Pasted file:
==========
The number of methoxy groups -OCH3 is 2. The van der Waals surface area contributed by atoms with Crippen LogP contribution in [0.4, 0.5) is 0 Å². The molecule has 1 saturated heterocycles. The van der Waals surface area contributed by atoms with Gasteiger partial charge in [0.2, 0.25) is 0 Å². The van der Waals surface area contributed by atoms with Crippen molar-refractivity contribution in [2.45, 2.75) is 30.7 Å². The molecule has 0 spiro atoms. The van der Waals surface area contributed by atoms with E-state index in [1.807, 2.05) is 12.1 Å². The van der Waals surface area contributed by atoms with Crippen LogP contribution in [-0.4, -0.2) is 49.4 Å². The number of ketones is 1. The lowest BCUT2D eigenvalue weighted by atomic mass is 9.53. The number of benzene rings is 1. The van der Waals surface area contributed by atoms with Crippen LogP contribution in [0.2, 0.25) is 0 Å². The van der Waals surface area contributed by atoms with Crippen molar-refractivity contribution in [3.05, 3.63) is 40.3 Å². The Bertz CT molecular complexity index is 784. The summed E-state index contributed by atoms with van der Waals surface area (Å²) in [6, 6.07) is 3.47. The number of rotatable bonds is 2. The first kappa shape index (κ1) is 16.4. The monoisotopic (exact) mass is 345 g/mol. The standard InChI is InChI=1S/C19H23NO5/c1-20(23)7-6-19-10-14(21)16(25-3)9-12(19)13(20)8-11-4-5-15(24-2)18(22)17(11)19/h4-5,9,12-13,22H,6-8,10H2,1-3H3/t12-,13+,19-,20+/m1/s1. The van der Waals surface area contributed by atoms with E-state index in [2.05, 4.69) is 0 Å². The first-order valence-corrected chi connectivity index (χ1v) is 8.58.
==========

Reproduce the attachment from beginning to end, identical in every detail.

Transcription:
The number of methoxy groups -OCH3 is 2. The van der Waals surface area contributed by atoms with Crippen LogP contribution in [0.4, 0.5) is 0 Å². The molecule has 1 saturated heterocycles. The van der Waals surface area contributed by atoms with Gasteiger partial charge in [0.2, 0.25) is 0 Å². The van der Waals surface area contributed by atoms with Crippen molar-refractivity contribution in [2.45, 2.75) is 30.7 Å². The molecule has 0 spiro atoms. The van der Waals surface area contributed by atoms with E-state index in [1.807, 2.05) is 12.1 Å². The van der Waals surface area contributed by atoms with Crippen LogP contribution in [-0.4, -0.2) is 49.4 Å². The number of ketones is 1. The lowest BCUT2D eigenvalue weighted by atomic mass is 9.53. The number of benzene rings is 1. The van der Waals surface area contributed by atoms with Crippen LogP contribution in [0.2, 0.25) is 0 Å². The van der Waals surface area contributed by atoms with Crippen molar-refractivity contribution in [3.05, 3.63) is 40.3 Å². The Bertz CT molecular complexity index is 784. The summed E-state index contributed by atoms with van der Waals surface area (Å²) in [6, 6.07) is 3.47. The number of rotatable bonds is 2. The first kappa shape index (κ1) is 16.4. The monoisotopic (exact) mass is 345 g/mol. The standard InChI is InChI=1S/C19H23NO5/c1-20(23)7-6-19-10-14(21)16(25-3)9-12(19)13(20)8-11-4-5-15(24-2)18(22)17(11)19/h4-5,9,12-13,22H,6-8,10H2,1-3H3/t12-,13+,19-,20+/m1/s1. The van der Waals surface area contributed by atoms with E-state index in [2.05, 4.69) is 0 Å². The first-order valence-corrected chi connectivity index (χ1v) is 8.58.